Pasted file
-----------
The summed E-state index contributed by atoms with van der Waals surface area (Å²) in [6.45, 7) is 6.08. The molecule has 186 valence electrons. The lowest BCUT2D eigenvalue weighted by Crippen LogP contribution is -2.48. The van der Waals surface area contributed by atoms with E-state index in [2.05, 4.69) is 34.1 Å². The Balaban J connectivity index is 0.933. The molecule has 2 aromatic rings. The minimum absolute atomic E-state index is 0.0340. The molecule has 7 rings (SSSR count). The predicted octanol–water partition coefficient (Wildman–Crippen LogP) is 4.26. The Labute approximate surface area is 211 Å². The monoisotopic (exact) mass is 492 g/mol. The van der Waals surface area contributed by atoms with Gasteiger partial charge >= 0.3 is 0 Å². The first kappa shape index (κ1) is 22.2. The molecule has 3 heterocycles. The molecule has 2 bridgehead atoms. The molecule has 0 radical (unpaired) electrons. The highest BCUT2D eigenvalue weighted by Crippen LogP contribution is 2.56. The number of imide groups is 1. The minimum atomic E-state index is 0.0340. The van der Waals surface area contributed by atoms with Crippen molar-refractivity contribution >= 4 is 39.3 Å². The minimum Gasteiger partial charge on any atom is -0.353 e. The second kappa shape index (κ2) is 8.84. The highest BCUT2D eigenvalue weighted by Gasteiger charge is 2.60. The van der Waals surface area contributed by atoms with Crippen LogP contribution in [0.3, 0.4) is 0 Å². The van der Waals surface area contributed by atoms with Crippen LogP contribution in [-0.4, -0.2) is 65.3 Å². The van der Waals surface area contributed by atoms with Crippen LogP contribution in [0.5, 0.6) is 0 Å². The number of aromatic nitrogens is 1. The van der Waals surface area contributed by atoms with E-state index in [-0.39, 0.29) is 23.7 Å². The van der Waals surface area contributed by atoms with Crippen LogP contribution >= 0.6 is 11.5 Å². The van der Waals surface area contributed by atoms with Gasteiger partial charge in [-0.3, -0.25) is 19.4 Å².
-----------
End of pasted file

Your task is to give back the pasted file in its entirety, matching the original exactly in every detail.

The summed E-state index contributed by atoms with van der Waals surface area (Å²) in [6.45, 7) is 6.08. The molecule has 186 valence electrons. The lowest BCUT2D eigenvalue weighted by Crippen LogP contribution is -2.48. The van der Waals surface area contributed by atoms with E-state index in [2.05, 4.69) is 34.1 Å². The Balaban J connectivity index is 0.933. The molecule has 2 aromatic rings. The minimum absolute atomic E-state index is 0.0340. The molecule has 7 rings (SSSR count). The predicted octanol–water partition coefficient (Wildman–Crippen LogP) is 4.26. The Labute approximate surface area is 211 Å². The monoisotopic (exact) mass is 492 g/mol. The van der Waals surface area contributed by atoms with Gasteiger partial charge >= 0.3 is 0 Å². The first kappa shape index (κ1) is 22.2. The molecule has 3 heterocycles. The molecule has 2 bridgehead atoms. The molecule has 0 radical (unpaired) electrons. The highest BCUT2D eigenvalue weighted by Crippen LogP contribution is 2.56. The number of imide groups is 1. The minimum atomic E-state index is 0.0340. The van der Waals surface area contributed by atoms with Crippen molar-refractivity contribution >= 4 is 39.3 Å². The minimum Gasteiger partial charge on any atom is -0.353 e. The second kappa shape index (κ2) is 8.84. The highest BCUT2D eigenvalue weighted by Gasteiger charge is 2.60. The van der Waals surface area contributed by atoms with Crippen LogP contribution in [0.3, 0.4) is 0 Å². The van der Waals surface area contributed by atoms with Crippen LogP contribution in [-0.4, -0.2) is 65.3 Å². The van der Waals surface area contributed by atoms with Crippen LogP contribution in [0.5, 0.6) is 0 Å². The number of aromatic nitrogens is 1. The van der Waals surface area contributed by atoms with E-state index in [-0.39, 0.29) is 23.7 Å². The van der Waals surface area contributed by atoms with Crippen LogP contribution >= 0.6 is 11.5 Å². The van der Waals surface area contributed by atoms with Gasteiger partial charge in [-0.3, -0.25) is 19.4 Å².